If you wish, you can skip the explanatory paragraphs (which are rather mathematical and complicated) and just go to the later tables with results.

Let’s get started with the Projected Goals method. The initial data needed was a players’ games played, games remaining (assuming they don’t get injured), average time-on-ice per game and current goals. All of this data was taken from hockey-reference. Next, a player’s individual Corsi (shot attempts) For/60 (iCF/60) and career individual Corsi shooting percentage were taken from Corsica.Hockey. I used their career Corsi shooting percentage as an assumption that the player would regress back to how they’ve done throughout their career. Additionally, a players’s individual Royal Road shots per 60 minutes (iRR/60) was taken, courtesy of the Passing Project, spearheaded by Ryan Stimson. These are shots preceded by a pass across the royal road – a line across the center of the ice – which causes lateral movement by the goaltender and has a higher percentage of going in than an average shot (approximately 2-3 times more likely to result in a goal).

Let’s use Phil Kessel of the Pittsburgh Penguins as an example to understand how the Projected Goals are calculated. Currently, Kessel has 15 goals, 34 games remaining and plays an average of 17.53 minutes a night. He has 17.63 iCF/60 and 2.38 iRR/60, so roughly 13.5% of his shots follow a pass across the royal road. The shooting percentage for a royal road shot is about 15.5%, so the estimated royal road goals is 15.5% times the total number of royal road shots. His total royal road shots is 13.5% of his estimated total shot attempts, which is his iCF/60 multiplied by his estimated remaining ice time/60. The estimated remaining ice time is his average time on ice per game times the number of games remaining. This culminated in 3.66 royal road goals. The rest of the goals were calculated by multiplying his career Corsi shooting percentage (which was 6.09%) by his remaining iCF (excluding the ones that were royal road goals). This came to 10.54 goals, which added to his projected royal road and current goals, came to 29.20 Projected Goals for the season.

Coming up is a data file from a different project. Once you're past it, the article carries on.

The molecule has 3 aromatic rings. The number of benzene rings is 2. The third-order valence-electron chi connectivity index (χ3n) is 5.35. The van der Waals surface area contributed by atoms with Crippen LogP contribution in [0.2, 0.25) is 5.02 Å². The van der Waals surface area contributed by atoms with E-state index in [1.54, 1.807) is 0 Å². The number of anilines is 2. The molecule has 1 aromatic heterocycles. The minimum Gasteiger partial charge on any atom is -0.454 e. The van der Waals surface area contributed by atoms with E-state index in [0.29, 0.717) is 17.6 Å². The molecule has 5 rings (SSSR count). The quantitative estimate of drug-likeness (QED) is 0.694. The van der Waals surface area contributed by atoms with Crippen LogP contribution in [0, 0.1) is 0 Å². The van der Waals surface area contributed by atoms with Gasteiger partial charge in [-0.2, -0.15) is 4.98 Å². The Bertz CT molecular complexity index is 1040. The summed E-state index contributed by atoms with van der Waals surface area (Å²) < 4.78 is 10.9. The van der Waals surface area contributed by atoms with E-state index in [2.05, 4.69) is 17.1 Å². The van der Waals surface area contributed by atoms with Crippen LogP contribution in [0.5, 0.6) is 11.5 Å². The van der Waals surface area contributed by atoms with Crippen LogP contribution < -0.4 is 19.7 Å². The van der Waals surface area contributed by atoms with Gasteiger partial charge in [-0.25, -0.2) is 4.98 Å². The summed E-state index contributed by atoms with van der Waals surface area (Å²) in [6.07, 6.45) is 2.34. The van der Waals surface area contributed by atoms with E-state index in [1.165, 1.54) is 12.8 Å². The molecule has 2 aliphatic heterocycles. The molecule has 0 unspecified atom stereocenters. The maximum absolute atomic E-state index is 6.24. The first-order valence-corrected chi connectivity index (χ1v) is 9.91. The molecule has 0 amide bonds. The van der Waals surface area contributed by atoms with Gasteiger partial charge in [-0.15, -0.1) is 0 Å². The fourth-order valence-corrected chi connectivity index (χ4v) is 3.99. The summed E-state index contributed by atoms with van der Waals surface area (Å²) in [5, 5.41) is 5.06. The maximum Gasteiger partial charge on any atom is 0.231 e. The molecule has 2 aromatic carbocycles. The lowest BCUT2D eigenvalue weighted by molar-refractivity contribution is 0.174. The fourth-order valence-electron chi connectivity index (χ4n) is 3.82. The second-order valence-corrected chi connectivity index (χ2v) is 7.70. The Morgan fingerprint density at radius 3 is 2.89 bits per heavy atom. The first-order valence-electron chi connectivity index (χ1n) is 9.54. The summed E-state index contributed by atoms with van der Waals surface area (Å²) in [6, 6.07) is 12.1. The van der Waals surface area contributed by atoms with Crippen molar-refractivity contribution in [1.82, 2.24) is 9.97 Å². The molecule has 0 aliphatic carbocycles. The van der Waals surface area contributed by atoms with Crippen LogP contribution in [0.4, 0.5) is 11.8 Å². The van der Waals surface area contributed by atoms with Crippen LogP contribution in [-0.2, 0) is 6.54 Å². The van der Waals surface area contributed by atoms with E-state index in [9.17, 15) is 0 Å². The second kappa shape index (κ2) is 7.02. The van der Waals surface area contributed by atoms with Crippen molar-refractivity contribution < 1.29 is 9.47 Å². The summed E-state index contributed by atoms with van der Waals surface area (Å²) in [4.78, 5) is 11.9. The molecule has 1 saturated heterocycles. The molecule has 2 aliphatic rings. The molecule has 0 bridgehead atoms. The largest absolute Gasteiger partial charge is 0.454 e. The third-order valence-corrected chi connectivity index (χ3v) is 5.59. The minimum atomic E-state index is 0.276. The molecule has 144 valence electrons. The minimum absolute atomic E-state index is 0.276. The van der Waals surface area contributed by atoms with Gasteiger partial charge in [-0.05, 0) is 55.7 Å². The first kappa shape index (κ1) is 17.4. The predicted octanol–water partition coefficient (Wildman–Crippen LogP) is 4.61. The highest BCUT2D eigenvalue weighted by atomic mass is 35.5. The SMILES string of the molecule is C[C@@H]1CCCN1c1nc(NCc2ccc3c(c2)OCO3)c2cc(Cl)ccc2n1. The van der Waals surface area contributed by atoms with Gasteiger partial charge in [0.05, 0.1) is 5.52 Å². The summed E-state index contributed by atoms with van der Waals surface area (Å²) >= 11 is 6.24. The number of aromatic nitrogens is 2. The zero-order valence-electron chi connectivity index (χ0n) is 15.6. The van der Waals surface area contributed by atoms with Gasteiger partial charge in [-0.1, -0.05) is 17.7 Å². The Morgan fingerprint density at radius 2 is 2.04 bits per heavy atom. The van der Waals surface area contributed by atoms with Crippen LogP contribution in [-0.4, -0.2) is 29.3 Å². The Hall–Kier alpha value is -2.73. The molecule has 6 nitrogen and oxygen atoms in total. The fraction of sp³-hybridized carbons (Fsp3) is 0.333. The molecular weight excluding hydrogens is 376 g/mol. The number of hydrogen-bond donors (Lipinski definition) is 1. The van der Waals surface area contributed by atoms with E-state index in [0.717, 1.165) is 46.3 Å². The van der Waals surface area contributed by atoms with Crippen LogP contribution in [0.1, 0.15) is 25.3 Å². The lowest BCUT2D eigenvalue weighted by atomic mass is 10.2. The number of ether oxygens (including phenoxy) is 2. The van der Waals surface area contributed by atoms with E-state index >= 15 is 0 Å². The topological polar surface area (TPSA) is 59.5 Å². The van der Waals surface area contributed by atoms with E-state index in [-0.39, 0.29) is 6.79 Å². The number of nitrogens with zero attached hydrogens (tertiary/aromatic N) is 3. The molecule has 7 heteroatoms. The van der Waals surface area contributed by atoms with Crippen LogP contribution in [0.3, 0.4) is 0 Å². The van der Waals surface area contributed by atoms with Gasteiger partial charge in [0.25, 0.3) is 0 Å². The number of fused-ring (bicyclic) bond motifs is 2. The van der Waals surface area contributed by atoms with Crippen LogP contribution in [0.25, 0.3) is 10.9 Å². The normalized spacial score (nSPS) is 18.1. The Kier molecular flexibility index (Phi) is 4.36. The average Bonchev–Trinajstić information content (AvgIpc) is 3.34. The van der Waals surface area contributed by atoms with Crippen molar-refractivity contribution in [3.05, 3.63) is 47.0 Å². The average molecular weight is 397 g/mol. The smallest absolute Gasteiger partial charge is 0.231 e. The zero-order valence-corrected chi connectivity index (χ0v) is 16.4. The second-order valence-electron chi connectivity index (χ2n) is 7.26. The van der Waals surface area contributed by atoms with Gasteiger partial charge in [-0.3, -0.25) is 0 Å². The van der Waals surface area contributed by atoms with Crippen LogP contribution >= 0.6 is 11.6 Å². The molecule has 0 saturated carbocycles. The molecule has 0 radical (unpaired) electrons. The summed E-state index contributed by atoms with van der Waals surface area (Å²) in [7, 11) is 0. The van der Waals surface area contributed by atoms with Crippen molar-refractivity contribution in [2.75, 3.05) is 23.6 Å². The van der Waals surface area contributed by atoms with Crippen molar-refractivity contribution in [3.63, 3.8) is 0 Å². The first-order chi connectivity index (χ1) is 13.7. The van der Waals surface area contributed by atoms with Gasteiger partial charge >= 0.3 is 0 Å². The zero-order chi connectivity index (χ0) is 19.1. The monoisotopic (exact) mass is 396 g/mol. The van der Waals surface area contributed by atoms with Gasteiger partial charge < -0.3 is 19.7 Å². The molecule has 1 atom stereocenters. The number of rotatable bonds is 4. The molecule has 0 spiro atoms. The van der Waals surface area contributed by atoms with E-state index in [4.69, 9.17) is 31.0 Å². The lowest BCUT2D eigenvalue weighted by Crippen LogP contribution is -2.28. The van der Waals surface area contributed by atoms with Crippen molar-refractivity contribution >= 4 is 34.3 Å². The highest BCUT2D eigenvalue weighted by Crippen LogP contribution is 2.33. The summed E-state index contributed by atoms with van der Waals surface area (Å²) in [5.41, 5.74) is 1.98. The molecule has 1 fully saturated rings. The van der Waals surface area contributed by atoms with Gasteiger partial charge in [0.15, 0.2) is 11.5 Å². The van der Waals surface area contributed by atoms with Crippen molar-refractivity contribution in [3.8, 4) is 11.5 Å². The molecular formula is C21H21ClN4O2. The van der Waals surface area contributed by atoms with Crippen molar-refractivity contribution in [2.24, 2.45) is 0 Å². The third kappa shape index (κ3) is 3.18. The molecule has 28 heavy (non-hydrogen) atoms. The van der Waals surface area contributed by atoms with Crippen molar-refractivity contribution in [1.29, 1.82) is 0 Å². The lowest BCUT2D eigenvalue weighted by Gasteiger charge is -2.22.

The top 15 skaters for Projected Goals are listed below:

(Note: Players with an asterisk use royal road data from the 2015-16 season, as the sample size for this season was too small)

Player Name ProG
Sidney Crosby* 45.29
Auston Matthews 41.76
Alex Ovechkin 41.34
Patrik Laine 38.22
Vladimir Tarasenko 37.64
Jeff Carter 37.47
Cam Atkinson 36.90
Max Pacioretty 36.65
Brad Marchand 36.46
Evgeni Malkin 35.98
Nikita Kucherov 35.53
David Pastrnak 34.51
John Tavares 34.25
Wayne Simmonds 34.23
Nazem Kadri 33.31

The Projected Assists were similarly calculated. Here, the current assists were added to projected royal road assists and projected other assists in order to get a total. However, instead of iCF, a player’s on-ice (not individual) Corsi for per 60 was used. The on-ice Corsi for per 60 was averaged with the league average to account for potential regression during the rest of the season. Also, royal road shot assists were used instead of individual royal road shots, and a player’s total shot assists per 60 was also included. The total shot assists per 60 were divided by the on-ice Corsi for per 60 to get a percentage of total shot attempts that the player got an assist on. This was then multiplied by the current on-ice Corsi shooting percentage, or in the case of royal road assists, 15.5%.